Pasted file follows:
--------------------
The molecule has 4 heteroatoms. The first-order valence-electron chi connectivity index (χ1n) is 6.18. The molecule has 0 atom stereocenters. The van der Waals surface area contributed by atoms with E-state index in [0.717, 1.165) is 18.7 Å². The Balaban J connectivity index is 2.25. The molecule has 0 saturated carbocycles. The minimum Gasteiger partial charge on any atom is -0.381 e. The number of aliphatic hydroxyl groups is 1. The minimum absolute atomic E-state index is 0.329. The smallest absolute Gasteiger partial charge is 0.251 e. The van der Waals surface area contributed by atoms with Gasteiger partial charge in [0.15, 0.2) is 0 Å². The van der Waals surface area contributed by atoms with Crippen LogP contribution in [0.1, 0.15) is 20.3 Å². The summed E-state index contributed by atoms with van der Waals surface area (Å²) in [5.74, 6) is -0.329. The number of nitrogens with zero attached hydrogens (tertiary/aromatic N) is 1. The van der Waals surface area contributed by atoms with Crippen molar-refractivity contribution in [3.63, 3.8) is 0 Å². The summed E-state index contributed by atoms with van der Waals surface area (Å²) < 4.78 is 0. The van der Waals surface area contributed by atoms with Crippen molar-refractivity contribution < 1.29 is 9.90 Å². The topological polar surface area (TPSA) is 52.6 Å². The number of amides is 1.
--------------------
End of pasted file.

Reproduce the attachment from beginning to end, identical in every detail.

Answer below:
The molecule has 4 heteroatoms. The first-order valence-electron chi connectivity index (χ1n) is 6.18. The molecule has 0 atom stereocenters. The van der Waals surface area contributed by atoms with E-state index in [0.717, 1.165) is 18.7 Å². The Balaban J connectivity index is 2.25. The molecule has 0 saturated carbocycles. The minimum Gasteiger partial charge on any atom is -0.381 e. The number of aliphatic hydroxyl groups is 1. The minimum absolute atomic E-state index is 0.329. The smallest absolute Gasteiger partial charge is 0.251 e. The van der Waals surface area contributed by atoms with Gasteiger partial charge in [0.15, 0.2) is 0 Å². The van der Waals surface area contributed by atoms with Crippen LogP contribution in [0.1, 0.15) is 20.3 Å². The summed E-state index contributed by atoms with van der Waals surface area (Å²) in [5.74, 6) is -0.329. The number of nitrogens with zero attached hydrogens (tertiary/aromatic N) is 1. The van der Waals surface area contributed by atoms with Crippen molar-refractivity contribution in [3.63, 3.8) is 0 Å². The summed E-state index contributed by atoms with van der Waals surface area (Å²) < 4.78 is 0. The van der Waals surface area contributed by atoms with Crippen molar-refractivity contribution < 1.29 is 9.90 Å². The topological polar surface area (TPSA) is 52.6 Å². The number of amides is 1.